The evolution of runners

Owen and Grethe in the Himalayas

Running in the Himalayas

Running is not what I do: it is an essential part of who I am.  If you ask most people to describe themselves, as likely as not they will tell you what they do for a living.  Most of the runners I know don’t define themselves by their job. They will tell you something about their life outside work. This chapter is about the many different reasons why we are runners.

The evolution of runners

One of the great sports writers of the twentieth century, Dr George Sheehan, suggested that every runner evolves through three stages: [i]

  • first, joggers take up exercise to lose weight and get more fit; they obsess about their weight; and often evangelise to their friends and colleagues about the physical benefits of running;
  • then one day the jogger enters a race, and attention shifts.  Racers concentrate on improving their performance, beating their personal bests, and competing.  The mental effort of racing improves the mind, just as jogging improves the body.
  • and finally, the racer may become a runner, who enjoys the physical benefits of running, and continues to value fitness.  Runners take part in races, and try to be the best they can, but they no longer expect every race to be a personal best. They run to find peace of mind.

Jogging, they say, is competing against yourself. Racing is competing against others.  Running is discovering that competing is only competing. It is essential and not essential.  It is important and unimportant.  Running is finally seeing everything in perspective.  Running is discovering the wholeness, the unity that everyone seeks.  Running is the fusion of body, mind, and soul in that beautiful relaxation that joggers and racers find so difficult to achieve.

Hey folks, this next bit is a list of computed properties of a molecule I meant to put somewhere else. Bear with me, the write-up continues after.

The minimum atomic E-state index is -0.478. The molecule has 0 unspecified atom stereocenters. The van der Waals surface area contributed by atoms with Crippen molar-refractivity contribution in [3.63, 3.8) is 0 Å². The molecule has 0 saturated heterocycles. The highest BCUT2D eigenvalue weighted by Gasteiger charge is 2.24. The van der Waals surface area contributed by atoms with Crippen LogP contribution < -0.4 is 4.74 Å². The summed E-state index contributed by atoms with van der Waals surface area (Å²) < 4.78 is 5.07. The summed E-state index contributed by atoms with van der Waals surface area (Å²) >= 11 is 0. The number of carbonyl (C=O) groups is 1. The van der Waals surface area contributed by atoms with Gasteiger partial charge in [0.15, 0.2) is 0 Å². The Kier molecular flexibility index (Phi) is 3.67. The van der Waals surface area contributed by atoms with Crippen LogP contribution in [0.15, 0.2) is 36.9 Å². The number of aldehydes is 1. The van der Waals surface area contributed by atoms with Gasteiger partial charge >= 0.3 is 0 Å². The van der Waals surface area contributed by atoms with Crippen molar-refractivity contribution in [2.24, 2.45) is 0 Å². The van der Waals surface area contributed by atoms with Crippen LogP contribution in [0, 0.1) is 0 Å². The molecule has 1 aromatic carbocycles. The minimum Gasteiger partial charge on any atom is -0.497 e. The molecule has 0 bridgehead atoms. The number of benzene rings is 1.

George Sheehan, Running to Win, 1992

Of course, in real life there is something of all of George Sheehan’s three stages in every runner.  But there is a perceptible progression of most runners through these different phases.

The last stage – the runner – is the most difficult to describe to those who have not experienced it first-hand. Running can bring a kind inner strength and self-confidence.  The effect of this can be witnessed in any gathering of runners – for example, at a running club, or at a local road race.  There you will meet a group of people who have an unusual mixture of qualities: a sense of self-worth, without being arrogant or self-centred; equally comfortable in a large group of people or their own company; willing to face up to challenges; and an understanding that, whatever we do in our lives, real satisfaction comes when we know that we have been the best that we can be.

For women, in particular, running can be strongly empowering. Some women can feel under enormous pressure from society to conform to unachievable (and unhealthy) standards of physical appearance and weight, which can sometimes lead to eating disorders and depression.  Running can liberate women from the tyranny of dieting and eating anxieties, and create an self-esteem that helps them to take control of their lives.

[i] George Sheehan, Running to Win, Rodale Press, 1992

11 Responses to The evolution of runners

  • Dave J:

    I skipped stage 1, and have yet to experience stage 3… will I ever attain that Zen-like state?!

  • bart:

    Ok, so I have been a runner for 40 years. Everything ever been written on the subject always talks about how good it is for your overall health and especially your heart. Lately, I have been reading about new evidence that refutes this completely and says that running long distances can actually be bad for the heart and cause damage. It says you should be doing short, interval type running for the fast twitch muscles. This is from the Mercola health website. So, what do you think about all this?

    • Mark: